Knowing the ranges will help the agencies biologists better understand how to best conserve populations — especially important as BLM properties in sage grouse habitat are increasingly offered in lease sales for mineral extraction.

“In this multiple use landscape, if you understand what habitats are being used and what’s most important, then you can better manage the species,” Harrell said.

While there are currently about 15 sage grouse studies being undertaken in the state, it’s important to remember sage grouse aren’t all the same across the species’ 11-state range. Each region, if not down to each individual lek, is different and all have a unique story to tell those who aim to protect the key species in the sagebrush steppe.

From 2011 to 2014, Taylor studied hen and chick survival. It’s the most important type of data for population growth, Ruth said. Her own transmitters help her to track hens and their broods, watching closely to estimate chick survival.

Taylor used GPS and high-frequency transmitters on female sage-grouse to identify 204 nests and monitor incubation on five sites in the Big Horn Basin. “We determined nest fate and identified predators with camera traps.”

The study found coyotes were the greatest contributor to nest failure, followed by common ravens. The direct effect of nest depredation by coyotes was greater than other reported sage grouse studies, yet nest survival rates in the Basin were consistent with others reported throughout the species’ range.

“Nest survival was least on a site where coyotes and ravens depredated nests at nearly the same rate, and where ravens were observed nesting on infrastructure close to nesting sage-grouse,” Taylor said.

The Polecat Bench is such a site. Ravens and coyotes seem to have a stronghold in the area. Despite multiple attempts, coyotes are always a problem. And raven populations are continuing to grow in the region. Their numbers have grown more than 400% in the past 40 years across the west, according to a Western Association of Fish and Wildlife Agencies (WAFWA) white paper. Human subsidies, like landfills, are linked to increased populations.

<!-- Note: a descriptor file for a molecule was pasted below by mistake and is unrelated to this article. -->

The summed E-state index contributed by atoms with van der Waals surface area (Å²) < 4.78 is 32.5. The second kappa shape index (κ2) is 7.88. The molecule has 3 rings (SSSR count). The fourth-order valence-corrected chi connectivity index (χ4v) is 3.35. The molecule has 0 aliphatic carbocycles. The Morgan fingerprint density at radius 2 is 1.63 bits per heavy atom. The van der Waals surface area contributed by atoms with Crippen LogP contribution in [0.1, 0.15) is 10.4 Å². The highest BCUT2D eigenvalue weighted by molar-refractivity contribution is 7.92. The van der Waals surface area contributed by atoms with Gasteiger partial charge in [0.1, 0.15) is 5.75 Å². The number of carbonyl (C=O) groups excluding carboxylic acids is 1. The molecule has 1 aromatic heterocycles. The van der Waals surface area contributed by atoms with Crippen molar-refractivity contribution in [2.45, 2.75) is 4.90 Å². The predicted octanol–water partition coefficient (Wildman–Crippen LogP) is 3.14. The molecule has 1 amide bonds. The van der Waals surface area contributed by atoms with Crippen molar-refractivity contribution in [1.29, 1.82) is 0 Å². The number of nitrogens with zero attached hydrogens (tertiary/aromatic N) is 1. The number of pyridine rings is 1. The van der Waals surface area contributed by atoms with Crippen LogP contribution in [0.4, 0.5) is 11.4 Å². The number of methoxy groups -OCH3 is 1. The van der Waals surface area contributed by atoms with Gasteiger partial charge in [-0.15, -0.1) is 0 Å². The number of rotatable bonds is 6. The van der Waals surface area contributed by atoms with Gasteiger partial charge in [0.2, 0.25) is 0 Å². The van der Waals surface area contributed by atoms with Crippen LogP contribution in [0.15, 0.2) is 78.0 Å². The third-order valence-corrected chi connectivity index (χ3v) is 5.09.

Some consider predators the biggest problem facing the imperiled ground-nesting species. This past spring, a group working to locate nests for Diamond Wings captive breeding experiment failed to locate a single viable nest in three weeks of searching. At the same time, they discovered 11 nests consumed by predators.

Others consider fragmentation of habitat to be at the core of the issue as populations of sage grouse have plummeted from more than 16 million to an estimated 400,000, possibly less.

Studies have demonstrated that fragmentation of habitat goes hand in hand with predation.

“Sage-grouse have co-evolved with the normal complement of predators in sagebrush habitats. However, populations that are isolated due to habitat fragmentation or those in degraded habitats may be more vulnerable to predation,” according to research cited by the white paper titled, “Predator control as a conservation measure for sage grouse.”

In other words, predators are more efficient in fragmented or degraded landscapes, like that on the Polecat Bench, which has recreational, agricultural and mineral extraction.

Some of Taylor’s project data will also be used in Ruth’s project down the line. But results and recommendations are still years away.

One of the immediate impacts to funding studies is collaboration between biologists from different entities across the species’ habitat. Ruth is working closely with the BLM Cody Field Office, especially with Harrell and Patricia Hatle, range management specialist for the bureau.

“Collaboration and partnerships for surveys, studies, and monitoring of sage-grouse and their habitat provide the necessary basis for the BLM to make informed decisions about how to manage public lands,” said Sarah Beckwith, a regional spokesperson for the BLM. “Every year, the BLM evaluates potential projects that help us achieve our land management goals and determines the amount of project funding based on annual budget allocations.”

Sage grouse populations are holding fairly steady over the entire state, down 1.5% from 2019 numbers, said Leslie Schreiber, sage grouse program manager for the Wyoming Game and Fish Department.

“They are holding steady from 2019 to 2020, and we’ll see what happens next year,” she said.

Sage grouse have been in the trough of what is believed to be a eight- to nine-year cycle.